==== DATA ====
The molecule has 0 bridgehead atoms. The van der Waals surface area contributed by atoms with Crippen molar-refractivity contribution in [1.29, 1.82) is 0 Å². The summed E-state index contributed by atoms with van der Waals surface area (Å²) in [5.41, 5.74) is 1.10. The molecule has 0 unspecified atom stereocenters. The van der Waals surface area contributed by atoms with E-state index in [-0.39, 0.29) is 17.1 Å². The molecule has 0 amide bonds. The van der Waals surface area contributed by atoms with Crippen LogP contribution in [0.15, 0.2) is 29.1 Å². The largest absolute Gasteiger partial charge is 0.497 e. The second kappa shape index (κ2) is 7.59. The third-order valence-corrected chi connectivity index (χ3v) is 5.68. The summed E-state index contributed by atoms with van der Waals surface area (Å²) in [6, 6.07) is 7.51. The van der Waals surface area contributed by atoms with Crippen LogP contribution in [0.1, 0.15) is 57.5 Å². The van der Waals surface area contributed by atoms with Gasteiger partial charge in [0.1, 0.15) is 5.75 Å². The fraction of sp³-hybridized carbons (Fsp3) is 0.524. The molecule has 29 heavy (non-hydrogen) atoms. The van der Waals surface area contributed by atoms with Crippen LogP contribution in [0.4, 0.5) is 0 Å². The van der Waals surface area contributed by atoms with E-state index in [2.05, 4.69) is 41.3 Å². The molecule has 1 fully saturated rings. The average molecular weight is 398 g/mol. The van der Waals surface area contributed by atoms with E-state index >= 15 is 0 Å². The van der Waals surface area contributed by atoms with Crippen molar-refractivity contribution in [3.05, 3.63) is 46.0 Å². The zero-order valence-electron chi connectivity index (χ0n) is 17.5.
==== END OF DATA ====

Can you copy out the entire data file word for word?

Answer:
The molecule has 0 bridgehead atoms. The van der Waals surface area contributed by atoms with Crippen molar-refractivity contribution in [1.29, 1.82) is 0 Å². The summed E-state index contributed by atoms with van der Waals surface area (Å²) in [5.41, 5.74) is 1.10. The molecule has 0 unspecified atom stereocenters. The van der Waals surface area contributed by atoms with E-state index in [-0.39, 0.29) is 17.1 Å². The molecule has 0 amide bonds. The van der Waals surface area contributed by atoms with Crippen LogP contribution in [0.15, 0.2) is 29.1 Å². The largest absolute Gasteiger partial charge is 0.497 e. The second kappa shape index (κ2) is 7.59. The third-order valence-corrected chi connectivity index (χ3v) is 5.68. The summed E-state index contributed by atoms with van der Waals surface area (Å²) in [6, 6.07) is 7.51. The van der Waals surface area contributed by atoms with Crippen LogP contribution in [0.1, 0.15) is 57.5 Å². The van der Waals surface area contributed by atoms with Gasteiger partial charge in [0.1, 0.15) is 5.75 Å². The fraction of sp³-hybridized carbons (Fsp3) is 0.524. The molecule has 29 heavy (non-hydrogen) atoms. The van der Waals surface area contributed by atoms with Crippen LogP contribution in [0.4, 0.5) is 0 Å². The van der Waals surface area contributed by atoms with E-state index in [2.05, 4.69) is 41.3 Å². The molecule has 1 fully saturated rings. The average molecular weight is 398 g/mol. The van der Waals surface area contributed by atoms with E-state index >= 15 is 0 Å². The van der Waals surface area contributed by atoms with Crippen molar-refractivity contribution in [3.05, 3.63) is 46.0 Å². The zero-order valence-electron chi connectivity index (χ0n) is 17.5.